The game-changing Off-White founder and Louis Vuitton artistic director has died of cancer, aged just 41
In news that has sent a wave of shock through the fashion industry and beyond, Virgil Abloh has died. A statement issued by LVMH across social media revealed he had been “privately battling” a rare and aggressive cancer for a number of years. He was just 41.
Born in Chicago in September 1980, Abloh grew up in nearby Rockford. It was there he got his first taste of what would later become his career, as he watched his seamstress mother, a Ghanaian immigrant, piece together clothing. He didn’t study fashion, or anything adjacent to it, however. Instead, he enrolled on a civil engineering undergraduate degree at the University of Wisconsin-Madison, with what he learned across the three years of his course going on to inform many of his fashion collections for both Off-White and Louis Vuitton.
Rumour has it that he skipped his graduation to meet with Kanye West’s then-manager, John Monopoly. Soon after, the young graduate and the rapper began working together – once captured in an infamous photograph outside the Comme des Garçons show they blagged their way into during Paris Fashion Week in 2009. Later came an equally infamous internship, during which West and Abloh turned their hand to design at Fendi.
Soon after, Abloh launched his first label, Pyrex Vision. The label saw the rising designer plaster hoodies, shirts, and varsity jackets with bolshy logos and Renaissance artworks, as part of his early attempts to disrupt fashion’s status quo. Then came the #BEENTRILL# collective, which Abloh launched alongside Matthew Williams of Alyx and Heron Preston, before Off-White officially came into being late 2013, its first offering landing on the catwalk for AW14.
Fusing streetwear sensibilities with high fashion flourishes, Off-White became one of the industry’s most hyped labels – regularly topping Lyst’s most-wanted reports, its bold cross logo ubiquitous on backs around the world. Referring back to his degree in civil engineering, the Abloh tapped into architecture and structural design throughout his offerings, with Manchester’s legendary Hacienda club and – rumour has it – Glasgow Airport’s distinctive markings providing inspiration. Keen to reimagine the mundane, he also reworked everything from Evian bottles to IKEA’s unmistakable big blue bag.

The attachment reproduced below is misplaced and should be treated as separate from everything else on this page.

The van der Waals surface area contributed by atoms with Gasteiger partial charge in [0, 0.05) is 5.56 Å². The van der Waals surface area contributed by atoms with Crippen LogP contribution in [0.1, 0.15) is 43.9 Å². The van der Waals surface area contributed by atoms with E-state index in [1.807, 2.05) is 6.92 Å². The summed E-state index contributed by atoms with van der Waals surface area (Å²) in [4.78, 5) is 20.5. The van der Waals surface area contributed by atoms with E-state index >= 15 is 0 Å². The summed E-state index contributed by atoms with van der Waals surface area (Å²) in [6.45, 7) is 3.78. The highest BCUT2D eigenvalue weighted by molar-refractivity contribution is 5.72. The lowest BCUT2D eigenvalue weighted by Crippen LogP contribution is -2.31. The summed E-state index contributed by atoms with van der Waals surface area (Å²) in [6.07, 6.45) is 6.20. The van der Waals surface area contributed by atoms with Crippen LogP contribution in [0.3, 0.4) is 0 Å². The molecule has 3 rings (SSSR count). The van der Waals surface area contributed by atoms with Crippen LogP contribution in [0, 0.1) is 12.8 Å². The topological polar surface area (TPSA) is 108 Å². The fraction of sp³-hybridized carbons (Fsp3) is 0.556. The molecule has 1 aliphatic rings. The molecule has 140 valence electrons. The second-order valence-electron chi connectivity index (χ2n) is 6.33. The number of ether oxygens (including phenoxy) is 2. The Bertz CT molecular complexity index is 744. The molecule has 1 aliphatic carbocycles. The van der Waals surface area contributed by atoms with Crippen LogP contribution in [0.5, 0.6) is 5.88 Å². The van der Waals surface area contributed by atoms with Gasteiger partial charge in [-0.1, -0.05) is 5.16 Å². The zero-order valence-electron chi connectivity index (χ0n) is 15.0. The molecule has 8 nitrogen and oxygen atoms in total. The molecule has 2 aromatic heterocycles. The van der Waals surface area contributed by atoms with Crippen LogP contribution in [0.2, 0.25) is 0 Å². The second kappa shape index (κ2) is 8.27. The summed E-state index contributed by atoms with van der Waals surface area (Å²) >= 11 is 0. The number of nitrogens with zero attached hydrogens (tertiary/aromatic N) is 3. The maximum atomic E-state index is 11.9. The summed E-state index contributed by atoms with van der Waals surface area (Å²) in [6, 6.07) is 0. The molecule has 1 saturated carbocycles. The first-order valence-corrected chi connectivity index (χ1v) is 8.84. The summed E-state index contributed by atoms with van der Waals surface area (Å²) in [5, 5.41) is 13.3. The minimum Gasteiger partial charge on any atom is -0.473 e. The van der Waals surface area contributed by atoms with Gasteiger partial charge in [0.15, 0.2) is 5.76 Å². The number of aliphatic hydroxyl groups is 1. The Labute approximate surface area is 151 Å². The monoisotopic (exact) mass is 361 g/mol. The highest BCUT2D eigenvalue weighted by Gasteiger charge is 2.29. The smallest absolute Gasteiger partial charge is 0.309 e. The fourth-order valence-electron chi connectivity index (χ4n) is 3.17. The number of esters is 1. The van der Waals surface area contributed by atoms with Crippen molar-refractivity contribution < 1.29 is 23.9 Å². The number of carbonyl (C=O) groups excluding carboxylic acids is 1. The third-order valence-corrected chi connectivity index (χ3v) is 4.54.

A landmark, industry-shifting moment came in early 2018 for Abloh, as the designer was announced as the new artistic director of Louis Vuitton menswear. Picking up the mantle from Kim Jones, Abloh made his debut at the helm of the revered house during Paris Fashion Week in June 2018 – a little under 10 years after he’d snuck his way into the Comme show. As the first African-American man to helm a historic maison, it felt, as former Head of Dazed Fashion Emma Allwood noted at the time, “Like seeing fashion change”.
Having previously encouraged his fans to show up to Off-White shows by posting invites on Instagram, Abloh continued in this vein as he took over at Louis Vuitton. In a bid to open up and democratise an industry renowned for its gatekeeping, he invited hundreds of students to his first LV show, fuelled by his knowledge of what it’s like to be on the outside looking in. After the show, he took to Instagram to post a picture of himself during the finale. “You can do it too”, he wrote simply in the caption.
His commitment to supporting and bolstering a new generation of creatives went beyond words, though. In 2020, Abloh announced a $1 million scholarship for Black students, donating a sum of his own money to the cause, and lobbying the likes of LV, Evian, and Farfetch to also invest. “The goal is to make sure I’m not one of the few, but one of the many in my industry,” he said at the time.
Abloh’s passing is made all the more tragic by the fact the designer was really hitting his stride at Louis Vuitton. The last few seasons saw the boundary-pushing, trailblazing designer debut a succession of standout short films that dismantled existing archetypes, clashed opposing style tribes, and celebrated significant Black cultural figures, as he continued to explore and expand the distinct language he created. More astounding is that he did all this while his cancer battle was ongoing.
“Through it all, his work ethic, infinite curiosity, and optimism never wavered. Virgil was driven by his dedication to his craft and to his mission to open doors for others and create pathways for greater equality in art and design. He often said, ‘Everything I do is for the 17-year-old version of myself,’ believing deeply in the power of art to inspire future generations,” a post on Abloh’s personal IG reads.
“We are all shocked after this terrible news,” wrote LVMH’s Bernard Arnault in a statement released on the conglomerate’s Instagram account. “Virgil was not only a genius designer, a visionary, he was also a man with a beautiful soul and great wisdom. The LVMH family joins me in this moment of great sorrow.”
Likewise, we at Dazed are deeply saddened to lose Abloh. Our thoughts and condolences are with his family, friends, and all who loved him – as well anyone who ever felt inspired by his monumental journey.